Another gap in West Hawaii’s housing spectrum will be filled on Tuesday, when county officials open the Kaloko Transitional Housing and Affordable Rentals. Known as Na Kaulana O Ulu Wini, the county says the first 40 units of what will become a 96-unit, service enriched project, will provide case management, mail & computer access, employment and life skills training, mental health services, counseling and childcare. Big Island Video News filmed the groundbreaking for the project in June 2010. Tuesday’s 10 a.m. ceremony will commemorate the opening of this facility on Hina-Lani Street. The complex was built by the county’s Office of Housing and Community Development, and oversight of the various on-site resources will be provided by the procured program operator, HOPE Services Hawaii, formerly the Care-A-Van program of the Diocese of Honolulu. The transitional component replaces the former Kawaihae Transitional Housing Project, which had to be shut down because of its use of large-capacity cesspools. The county says the transitional component of the program will house and serve families impacted by homelessness and earning less than 30 percent of the county’s adjusted median income, or AMI, while the rental component will house families earning less than 50 percent of the county’s AMI. The project and programs will give preference to families experiencing homelessness.
A busy at Honolii, despite the heavy rains on Saturday, for the 8th Annual Aloha Honua Festival & Surfing Classic. Basic Image was the proud to sponsor of the event, which included live, local entertainment, games, prizes, food and most important… surfing! The Surfing Classic was free and open to surfers ages 17 and under; there were four divisions (long board, short board, body board and ‘ohana – which is parent and keiki). The festival is part of a continuing public awareness and educational campaign designed to inform communities of the key role they play in mālama’āina – taking care of the land.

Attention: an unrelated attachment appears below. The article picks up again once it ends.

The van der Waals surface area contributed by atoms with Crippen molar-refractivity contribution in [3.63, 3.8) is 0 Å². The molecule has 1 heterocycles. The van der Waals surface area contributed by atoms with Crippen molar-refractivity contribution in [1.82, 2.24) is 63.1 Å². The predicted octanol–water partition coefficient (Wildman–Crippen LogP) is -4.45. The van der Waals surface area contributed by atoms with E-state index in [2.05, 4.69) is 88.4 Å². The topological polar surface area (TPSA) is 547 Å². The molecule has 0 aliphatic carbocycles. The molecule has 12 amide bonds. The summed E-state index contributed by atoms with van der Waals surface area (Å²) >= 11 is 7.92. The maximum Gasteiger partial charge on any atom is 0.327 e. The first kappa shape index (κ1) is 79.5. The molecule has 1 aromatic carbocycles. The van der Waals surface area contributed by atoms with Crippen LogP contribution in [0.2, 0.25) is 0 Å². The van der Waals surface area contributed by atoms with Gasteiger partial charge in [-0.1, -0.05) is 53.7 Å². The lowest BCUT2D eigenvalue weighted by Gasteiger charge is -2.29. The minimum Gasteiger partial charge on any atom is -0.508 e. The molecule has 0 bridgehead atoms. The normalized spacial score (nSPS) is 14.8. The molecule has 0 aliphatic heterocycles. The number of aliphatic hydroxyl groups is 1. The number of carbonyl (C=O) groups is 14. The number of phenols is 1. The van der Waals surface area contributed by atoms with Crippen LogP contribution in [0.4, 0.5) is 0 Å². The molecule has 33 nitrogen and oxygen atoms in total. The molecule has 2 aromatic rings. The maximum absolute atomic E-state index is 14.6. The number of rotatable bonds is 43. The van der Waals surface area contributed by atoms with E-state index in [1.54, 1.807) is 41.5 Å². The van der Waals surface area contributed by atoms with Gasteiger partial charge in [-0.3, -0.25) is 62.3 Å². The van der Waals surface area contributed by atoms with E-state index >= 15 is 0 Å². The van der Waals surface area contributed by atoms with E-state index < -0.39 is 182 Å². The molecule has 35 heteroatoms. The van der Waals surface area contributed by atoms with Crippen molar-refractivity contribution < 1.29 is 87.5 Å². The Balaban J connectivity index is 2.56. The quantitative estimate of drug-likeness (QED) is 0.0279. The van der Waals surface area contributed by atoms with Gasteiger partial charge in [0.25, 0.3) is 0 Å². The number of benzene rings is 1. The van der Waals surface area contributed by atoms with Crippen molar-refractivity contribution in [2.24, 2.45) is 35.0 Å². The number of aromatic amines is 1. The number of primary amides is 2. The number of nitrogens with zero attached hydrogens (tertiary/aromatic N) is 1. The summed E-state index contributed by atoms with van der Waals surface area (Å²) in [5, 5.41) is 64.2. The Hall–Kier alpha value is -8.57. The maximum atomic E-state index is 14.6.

A 3.9 earthquake shook Mauna Loa on Sunday… The U.S. Geological Survey says the temblor was located 5 miles north of the Mauna Loa Summit, at a depth of 7.4 miles. This was the sixth earthquake to be recorded within 10 miles of the Mauna Loa Summit at 1.7 or above in a little over 10 days. Mauna Loa is the largest volcano on the planet, and the current alert level is Green. Its most recent eruption was in 1984.
Here’s an update on the new regional Ka`u disaster shelter and gymnasium planned for the Pahala school campus, courtesy the Ka’u Calendar. The Department of Public Works says architects, engineers and county planners will interact with the public for in a two day charrette, which will be held at the Ka`u High and Pahala Elementary School cafeteria on Monday and Tuesday, Dec. 19 and 20, from 5 p.m. to 8 p.m. on both days. The chosen architect and engineering firm for the project is Mitsunaga & Associates, who designed such buildings on O`ahu as the Manoa Field House and Maryknoll gym. DPW took extensive notes on the public input given at last week’s meeting. The notes are available on the public work’s website.